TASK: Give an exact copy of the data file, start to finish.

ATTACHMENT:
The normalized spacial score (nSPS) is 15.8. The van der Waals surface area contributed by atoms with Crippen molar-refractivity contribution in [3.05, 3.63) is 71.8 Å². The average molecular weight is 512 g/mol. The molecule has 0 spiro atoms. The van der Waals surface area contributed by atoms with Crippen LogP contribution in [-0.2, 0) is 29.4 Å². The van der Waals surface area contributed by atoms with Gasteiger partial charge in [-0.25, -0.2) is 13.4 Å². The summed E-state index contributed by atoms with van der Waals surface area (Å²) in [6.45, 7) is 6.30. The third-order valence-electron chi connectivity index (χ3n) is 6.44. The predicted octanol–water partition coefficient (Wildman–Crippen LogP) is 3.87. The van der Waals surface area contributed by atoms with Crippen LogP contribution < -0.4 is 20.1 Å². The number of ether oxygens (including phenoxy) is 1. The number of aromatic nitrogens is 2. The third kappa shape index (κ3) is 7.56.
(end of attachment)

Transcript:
The normalized spacial score (nSPS) is 15.8. The van der Waals surface area contributed by atoms with Crippen molar-refractivity contribution in [3.05, 3.63) is 71.8 Å². The average molecular weight is 512 g/mol. The molecule has 0 spiro atoms. The van der Waals surface area contributed by atoms with Crippen LogP contribution in [-0.2, 0) is 29.4 Å². The van der Waals surface area contributed by atoms with Gasteiger partial charge in [-0.25, -0.2) is 13.4 Å². The summed E-state index contributed by atoms with van der Waals surface area (Å²) in [6.45, 7) is 6.30. The third-order valence-electron chi connectivity index (χ3n) is 6.44. The predicted octanol–water partition coefficient (Wildman–Crippen LogP) is 3.87. The van der Waals surface area contributed by atoms with Crippen LogP contribution < -0.4 is 20.1 Å². The number of ether oxygens (including phenoxy) is 1. The number of aromatic nitrogens is 2. The third kappa shape index (κ3) is 7.56.